Talking to Your Child about Difficult Topics

I’m not as active on my blog as I’d like, but apparently, there are some things that grab my attention and motivate me to write and post – unfortunately, it’s tragedy. In the last week, two shootings and pipe bombs were fueled by hate. Topics, such as these, are disturbing and may feel difficult to talk about with your child. With the advent of social media and 24-hour news, information spreads quickly. Shielding your child from the news and information is not an option. Other recent events include school shootings, bullying, suicide, racism, and sexual assault. What’s a parent to do? In short, keep the lines of communication open.

  • Children may or may not have strong feelings about an event or even be aware of the event. Find out what they know, without interrogating them, by making a brief statement or observation. For example, I heard some people talking about the shooting in Pittsburgh. I wondered if you’d heard about or talked about that. This allows you to correct any mis-information as well as understand your child’s perspective.

  • Listen to what your child has to say. Let your child’s answers guide your conversations. Let conversations occur naturally and potentially in small parts.

  • Be brief. Stick to the facts. Be truthful. Respond at an age-appropriate level. Younger children may worry about more concrete, practical issues; whereas older children may worry more about the implications of an event.

  • Provide reassurance about their safety if needed (i.e., what plans are in place) and what they can do if appropriate.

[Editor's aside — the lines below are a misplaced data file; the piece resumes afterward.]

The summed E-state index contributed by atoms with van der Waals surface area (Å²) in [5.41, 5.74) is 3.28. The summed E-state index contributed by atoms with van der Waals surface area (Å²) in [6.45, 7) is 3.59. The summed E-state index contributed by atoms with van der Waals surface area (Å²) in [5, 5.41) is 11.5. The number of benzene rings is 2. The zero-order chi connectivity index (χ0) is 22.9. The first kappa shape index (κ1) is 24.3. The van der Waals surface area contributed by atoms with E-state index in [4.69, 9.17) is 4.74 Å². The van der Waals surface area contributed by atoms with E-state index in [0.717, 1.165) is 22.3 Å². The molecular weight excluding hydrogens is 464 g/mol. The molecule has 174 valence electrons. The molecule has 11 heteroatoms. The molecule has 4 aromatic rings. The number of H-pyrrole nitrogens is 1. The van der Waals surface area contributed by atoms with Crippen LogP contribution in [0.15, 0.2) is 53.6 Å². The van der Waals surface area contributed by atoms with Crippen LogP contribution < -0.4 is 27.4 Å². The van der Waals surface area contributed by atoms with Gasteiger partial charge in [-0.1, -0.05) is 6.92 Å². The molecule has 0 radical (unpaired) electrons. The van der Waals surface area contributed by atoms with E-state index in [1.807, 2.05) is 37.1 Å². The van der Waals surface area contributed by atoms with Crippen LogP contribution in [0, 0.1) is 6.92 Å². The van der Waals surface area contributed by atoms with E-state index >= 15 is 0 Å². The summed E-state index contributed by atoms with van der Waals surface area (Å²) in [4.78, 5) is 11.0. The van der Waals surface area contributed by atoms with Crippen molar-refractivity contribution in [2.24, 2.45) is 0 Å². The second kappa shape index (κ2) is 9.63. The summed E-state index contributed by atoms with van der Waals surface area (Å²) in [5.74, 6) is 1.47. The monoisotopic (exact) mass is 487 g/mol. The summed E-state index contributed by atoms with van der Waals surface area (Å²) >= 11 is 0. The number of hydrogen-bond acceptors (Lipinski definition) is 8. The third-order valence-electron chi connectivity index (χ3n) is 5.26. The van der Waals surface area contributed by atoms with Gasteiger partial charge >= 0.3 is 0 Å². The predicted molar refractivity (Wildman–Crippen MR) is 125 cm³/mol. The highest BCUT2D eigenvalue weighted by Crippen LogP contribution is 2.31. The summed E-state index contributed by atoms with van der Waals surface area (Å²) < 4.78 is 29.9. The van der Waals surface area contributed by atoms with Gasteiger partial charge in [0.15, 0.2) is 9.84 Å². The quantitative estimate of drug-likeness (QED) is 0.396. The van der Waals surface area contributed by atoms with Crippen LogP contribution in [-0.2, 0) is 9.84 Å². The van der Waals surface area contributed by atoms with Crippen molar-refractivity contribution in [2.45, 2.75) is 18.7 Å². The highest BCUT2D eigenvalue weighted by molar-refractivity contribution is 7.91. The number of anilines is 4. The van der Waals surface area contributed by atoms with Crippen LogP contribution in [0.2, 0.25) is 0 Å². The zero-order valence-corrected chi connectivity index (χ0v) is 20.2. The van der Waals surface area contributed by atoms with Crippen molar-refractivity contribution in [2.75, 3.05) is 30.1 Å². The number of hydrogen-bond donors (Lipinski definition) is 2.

• Although you may have your own fears or discomfort related to talking about a potential situation, avoid transmitting your own anxiety to your children. Children often listen in to adult conversations, so be aware of your potential audience if you are discussing an event with another person.

  • Teach your children inclusion, kindness, empathy. Teach them to speak up and speak out. Teach them that individuals can make a difference. We can’t necessarily prevent senseless acts of violence, but we can still be empowered to make a difference in the world.

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In sum, be available to talk as needed, but don’t over-emphasize a situation. Take your cues from child about how much an issue may or may not need to be addressed.

Additional Resources:

How to talk to children about difficult news

How to Talk to Kids About Difficult Subjects

Talking to Children About Tragedies & Other News Events